About Your Teeth Gingivitis vs Gum Disease: What's the Difference? - About Your Teeth

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Gingivitis vs Gum Disease: What’s the Difference?


Eighty percent of American adults and a similar percentage of Australians have some form of periodontal (gum) disease. The early symptoms are usually painless, so many adults who are at risk do not recognise the signs and stages and are therefore hiding a potentially destructive and debilitating condition.

“Gum disease is a silent tooth killer because you can have it without knowing it.”

Healthy gums appear pale pink, firm and form a sharp point where they meet the tooth. When excessive amounts of bacteria and food debris build up in the spaces between the teeth and gums, a sticky material called plaque is formed.

A plaque build-up can develop and harden into calculus (tartar), which irritates the gums. Bacterial byproducts (or toxins) in the tartar cause gums to become irritated, red and tender and eventually infected in a condition called gingivitis. Gingivitis is the beginning stage of periodontal disease.

If you do not receive professional cleaning and maintain clean teeth, the gum irritation may spread from the gums to the ligaments and bone supporting the teeth. The tissues and ligaments will be damaged and eventually destroyed by your own immune cells brought in to battle the infection and bacteria; further infections are likely to develop, causing a gum abscess, a collection of pus and swelling of gum tissues. Teeth may become loose and the gums may recede, creating increased spaces between teeth.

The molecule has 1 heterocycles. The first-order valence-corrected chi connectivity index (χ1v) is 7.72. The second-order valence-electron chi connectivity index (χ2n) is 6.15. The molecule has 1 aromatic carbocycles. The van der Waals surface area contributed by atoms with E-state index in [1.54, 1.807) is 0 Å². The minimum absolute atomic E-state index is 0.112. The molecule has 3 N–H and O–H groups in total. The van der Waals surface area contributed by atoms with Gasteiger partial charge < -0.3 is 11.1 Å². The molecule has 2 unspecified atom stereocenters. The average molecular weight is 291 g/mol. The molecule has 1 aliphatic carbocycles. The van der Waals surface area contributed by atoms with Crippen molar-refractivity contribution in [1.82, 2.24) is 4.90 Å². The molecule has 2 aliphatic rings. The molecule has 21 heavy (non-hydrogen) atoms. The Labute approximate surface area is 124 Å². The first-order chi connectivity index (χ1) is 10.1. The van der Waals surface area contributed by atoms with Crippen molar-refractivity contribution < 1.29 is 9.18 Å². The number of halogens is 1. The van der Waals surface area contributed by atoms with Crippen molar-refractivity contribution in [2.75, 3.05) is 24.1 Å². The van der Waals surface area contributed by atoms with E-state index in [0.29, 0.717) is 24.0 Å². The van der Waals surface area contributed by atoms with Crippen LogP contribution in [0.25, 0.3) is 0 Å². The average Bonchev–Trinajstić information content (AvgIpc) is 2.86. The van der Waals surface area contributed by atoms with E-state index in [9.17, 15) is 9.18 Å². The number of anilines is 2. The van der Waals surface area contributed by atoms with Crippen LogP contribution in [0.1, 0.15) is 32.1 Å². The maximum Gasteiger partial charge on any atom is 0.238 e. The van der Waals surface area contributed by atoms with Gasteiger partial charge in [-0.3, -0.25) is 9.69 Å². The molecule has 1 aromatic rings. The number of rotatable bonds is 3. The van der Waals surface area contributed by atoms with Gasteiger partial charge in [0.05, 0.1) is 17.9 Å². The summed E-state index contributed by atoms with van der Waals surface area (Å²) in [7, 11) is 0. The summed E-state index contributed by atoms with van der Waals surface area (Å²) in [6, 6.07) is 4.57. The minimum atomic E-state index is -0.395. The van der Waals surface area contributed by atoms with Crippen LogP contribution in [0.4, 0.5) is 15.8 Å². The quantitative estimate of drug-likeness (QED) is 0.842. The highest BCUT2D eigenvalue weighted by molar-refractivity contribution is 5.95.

Hygienists are trained to treat gingivitis by professional and thorough removal of this plaque and tartar, prescribing special mouthwashes or topical treatments and by providing you with the best tools to help you keep your teeth clean. Once gingivitis has progressed to ‘gum disease’, treatment becomes more complicated and involves more serious action such as antibiotics and antimicrobials, deep scaling of the root surface, removing infected gum tissue or extracting teeth. To avoid these potentially painful symptoms and treatments, it is important to catch the disease in its earlier stages.

Not everyone with irritated gums will go on to develop gum disease. Some patients are genetically blessed. But because the condition has very few early symptoms, it is recommended that everyone brush and floss regularly and don’t forget those dental checkups. In addition, maintaining a healthy diet and low levels of stress boost the body’s natural immune system, which fights bacteria in the mouth.

Early warning signs of gum disease:

Bleeding gums when brushing or flossing
Mouth sores
Bright red, red-purple or shiny gums
Gums that are tender to the touch

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